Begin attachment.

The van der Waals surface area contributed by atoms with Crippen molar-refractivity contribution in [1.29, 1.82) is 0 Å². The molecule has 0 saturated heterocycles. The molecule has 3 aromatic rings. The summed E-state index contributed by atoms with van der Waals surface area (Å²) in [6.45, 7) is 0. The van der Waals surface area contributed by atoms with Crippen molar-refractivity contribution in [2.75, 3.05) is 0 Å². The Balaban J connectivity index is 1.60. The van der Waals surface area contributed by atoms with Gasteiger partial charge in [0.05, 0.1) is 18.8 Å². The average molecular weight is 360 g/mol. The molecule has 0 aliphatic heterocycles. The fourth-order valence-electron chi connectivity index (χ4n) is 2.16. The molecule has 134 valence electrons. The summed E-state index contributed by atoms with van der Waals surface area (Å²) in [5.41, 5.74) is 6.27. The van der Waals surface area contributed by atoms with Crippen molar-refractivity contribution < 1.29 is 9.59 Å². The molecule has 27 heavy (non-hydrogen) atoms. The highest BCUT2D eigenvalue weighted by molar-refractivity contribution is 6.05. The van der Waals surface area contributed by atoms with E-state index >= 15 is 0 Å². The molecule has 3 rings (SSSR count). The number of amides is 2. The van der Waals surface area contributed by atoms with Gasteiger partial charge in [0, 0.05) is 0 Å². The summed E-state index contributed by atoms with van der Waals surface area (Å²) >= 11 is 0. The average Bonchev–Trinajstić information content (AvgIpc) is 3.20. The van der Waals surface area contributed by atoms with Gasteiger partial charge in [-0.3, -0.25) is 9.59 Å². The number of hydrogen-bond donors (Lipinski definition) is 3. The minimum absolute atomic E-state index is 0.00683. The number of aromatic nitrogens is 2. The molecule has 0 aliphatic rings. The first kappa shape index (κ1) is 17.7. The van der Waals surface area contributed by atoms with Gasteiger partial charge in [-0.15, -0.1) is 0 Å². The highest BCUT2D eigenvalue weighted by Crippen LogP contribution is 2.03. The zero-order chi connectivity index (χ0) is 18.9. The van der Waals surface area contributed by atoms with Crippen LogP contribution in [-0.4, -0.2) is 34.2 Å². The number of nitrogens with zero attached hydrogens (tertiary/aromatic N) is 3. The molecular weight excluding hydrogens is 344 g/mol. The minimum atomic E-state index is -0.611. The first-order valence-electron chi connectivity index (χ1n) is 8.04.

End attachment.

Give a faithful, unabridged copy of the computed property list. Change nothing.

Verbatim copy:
The van der Waals surface area contributed by atoms with Crippen molar-refractivity contribution in [1.29, 1.82) is 0 Å². The molecule has 0 saturated heterocycles. The molecule has 3 aromatic rings. The summed E-state index contributed by atoms with van der Waals surface area (Å²) in [6.45, 7) is 0. The van der Waals surface area contributed by atoms with Crippen molar-refractivity contribution in [2.75, 3.05) is 0 Å². The Balaban J connectivity index is 1.60. The van der Waals surface area contributed by atoms with Gasteiger partial charge in [0.05, 0.1) is 18.8 Å². The average molecular weight is 360 g/mol. The molecule has 0 aliphatic heterocycles. The fourth-order valence-electron chi connectivity index (χ4n) is 2.16. The molecule has 134 valence electrons. The summed E-state index contributed by atoms with van der Waals surface area (Å²) in [5.41, 5.74) is 6.27. The van der Waals surface area contributed by atoms with Crippen molar-refractivity contribution < 1.29 is 9.59 Å². The molecule has 27 heavy (non-hydrogen) atoms. The highest BCUT2D eigenvalue weighted by molar-refractivity contribution is 6.05. The van der Waals surface area contributed by atoms with E-state index >= 15 is 0 Å². The molecule has 3 rings (SSSR count). The number of amides is 2. The van der Waals surface area contributed by atoms with Gasteiger partial charge in [0, 0.05) is 0 Å². The summed E-state index contributed by atoms with van der Waals surface area (Å²) >= 11 is 0. The average Bonchev–Trinajstić information content (AvgIpc) is 3.20. The van der Waals surface area contributed by atoms with Gasteiger partial charge in [-0.3, -0.25) is 9.59 Å². The number of hydrogen-bond donors (Lipinski definition) is 3. The minimum absolute atomic E-state index is 0.00683. The number of aromatic nitrogens is 2. The molecule has 0 aliphatic rings. The first kappa shape index (κ1) is 17.7. The van der Waals surface area contributed by atoms with Gasteiger partial charge in [-0.15, -0.1) is 0 Å². The highest BCUT2D eigenvalue weighted by Crippen LogP contribution is 2.03. The zero-order chi connectivity index (χ0) is 18.9. The van der Waals surface area contributed by atoms with Crippen LogP contribution in [-0.4, -0.2) is 34.2 Å². The number of nitrogens with zero attached hydrogens (tertiary/aromatic N) is 3. The molecular weight excluding hydrogens is 344 g/mol. The minimum atomic E-state index is -0.611. The first-order valence-electron chi connectivity index (χ1n) is 8.04.